Sealing an eight-figure merger is no laughing matter: Just ask AbbVie and Allergan, two drugmakers fighting through regulatory hurdles to consummate their $63 billion deal.
Just weeks ago, U.S. antitrust regulators made a second request for information on the deal, which is generally a sign that merger partners will need to make changes—such as selling off assets—to win approval.
Then, last week, the tie-up saw a new twist that could cost AbbVie hundreds of millions. Ireland’s Minister of Finance Paschal Donohoe introduced new measures targeting mergers made through what are known as “share cancellation schemes,” according to the Irish Times.
In those deals, which previously were not subject to the country's 1% stamp duty, Irish companies would dissolve existing shares and issue new stock to the acquiring firm to complete the deal. The new measures, meant to target an Irish property group’s €1.34 billion sale to a UK investment firm, closes that loophole and will likely wrap up AbbVie as an unintended victim in the deal.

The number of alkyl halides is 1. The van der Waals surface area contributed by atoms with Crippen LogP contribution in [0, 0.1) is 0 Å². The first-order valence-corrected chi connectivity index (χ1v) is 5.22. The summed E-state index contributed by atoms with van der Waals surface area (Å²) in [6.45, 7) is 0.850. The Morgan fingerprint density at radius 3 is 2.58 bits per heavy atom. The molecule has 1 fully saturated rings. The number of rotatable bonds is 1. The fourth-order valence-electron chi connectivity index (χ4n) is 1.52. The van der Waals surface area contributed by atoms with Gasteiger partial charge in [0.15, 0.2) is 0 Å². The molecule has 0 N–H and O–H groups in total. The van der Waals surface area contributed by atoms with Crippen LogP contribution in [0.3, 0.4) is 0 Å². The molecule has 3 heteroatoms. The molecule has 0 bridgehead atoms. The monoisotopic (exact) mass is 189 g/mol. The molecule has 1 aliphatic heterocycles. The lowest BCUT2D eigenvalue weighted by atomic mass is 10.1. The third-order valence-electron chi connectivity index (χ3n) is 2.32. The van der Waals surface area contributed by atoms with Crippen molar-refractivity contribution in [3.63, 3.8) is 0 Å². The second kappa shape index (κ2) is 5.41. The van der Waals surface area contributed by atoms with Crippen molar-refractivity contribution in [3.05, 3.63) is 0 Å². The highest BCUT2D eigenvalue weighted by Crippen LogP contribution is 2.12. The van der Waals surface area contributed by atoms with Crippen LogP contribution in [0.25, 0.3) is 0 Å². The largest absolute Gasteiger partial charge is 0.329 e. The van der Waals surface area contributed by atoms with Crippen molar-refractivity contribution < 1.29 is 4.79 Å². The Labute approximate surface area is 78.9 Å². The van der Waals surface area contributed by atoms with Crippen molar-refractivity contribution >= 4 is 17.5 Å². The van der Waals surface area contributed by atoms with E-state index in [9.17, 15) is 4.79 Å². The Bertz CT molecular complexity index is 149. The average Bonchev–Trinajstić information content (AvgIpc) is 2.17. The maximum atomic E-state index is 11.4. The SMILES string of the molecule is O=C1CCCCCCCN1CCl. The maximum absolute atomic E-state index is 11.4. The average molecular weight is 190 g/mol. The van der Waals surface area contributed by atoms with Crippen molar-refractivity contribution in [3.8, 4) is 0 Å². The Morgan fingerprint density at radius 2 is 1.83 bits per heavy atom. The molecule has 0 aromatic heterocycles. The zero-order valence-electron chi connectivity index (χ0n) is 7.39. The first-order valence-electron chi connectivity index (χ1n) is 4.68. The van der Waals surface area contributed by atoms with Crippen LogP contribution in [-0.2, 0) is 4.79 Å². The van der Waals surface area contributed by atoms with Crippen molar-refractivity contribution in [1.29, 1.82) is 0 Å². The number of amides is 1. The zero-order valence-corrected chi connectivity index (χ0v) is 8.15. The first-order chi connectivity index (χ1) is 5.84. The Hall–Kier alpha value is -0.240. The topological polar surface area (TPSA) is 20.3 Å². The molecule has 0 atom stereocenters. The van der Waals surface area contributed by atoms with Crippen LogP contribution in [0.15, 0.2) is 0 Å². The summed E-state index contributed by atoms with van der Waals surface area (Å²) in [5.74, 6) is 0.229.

The bill? Some €572 million ($632 million). Spokespersons for both AbbVie and Allergan could not be reached by press time.
In order to walk away from the merger, AbbVie would be forced to pay an Irish “termination fee” pegged at more than two times the stamp duty—roughly €1.26 billion, the Times reported. And even after the news hit, shareholders of Dublin-headquartered Allergan overwhelmingly approved the merger.
The latest hiccup in the deal is only the latest in what is becoming an increasingly stretched out approval process for the merger after the Federal Trade Commission opted to take a second look at the deal.
Late last month, the FTC issued a “second request” for information from AbbVie and Allergan. AbbVie called the request “expected” and both companies still say the deal will close on schedule in early 2020.
Both companies have already taken precautionary measures to clear antitrust hurdles, including Allergan volunteering to sell two drugs, brazikumab and Zenpep. Brazikumab belongs to the same IL-23 inhibitor class as AbbVie’s Skyrizi, and both meds are eyeing the inflammatory bowel disease market. Zenpep and AbbVie’s Creon are both pancreatic replacement enzymes.
While both companies have downplayed the FTC request, the review does follow outspoken demands from politicians, consumer groups and unions that regulators take a close look at the deal.
In mid-September, a bloc of public interest groups asked FTC chairman Joseph Simons to take a close look at the deal given the companies’ alleged price hikes, controversial rebate deals and aggressive patent enforcement strategies to hinder competition in the past.
The groups, which include Families USA, Doctors for America and Public Citizen, represent more than 10 million subscribers and members.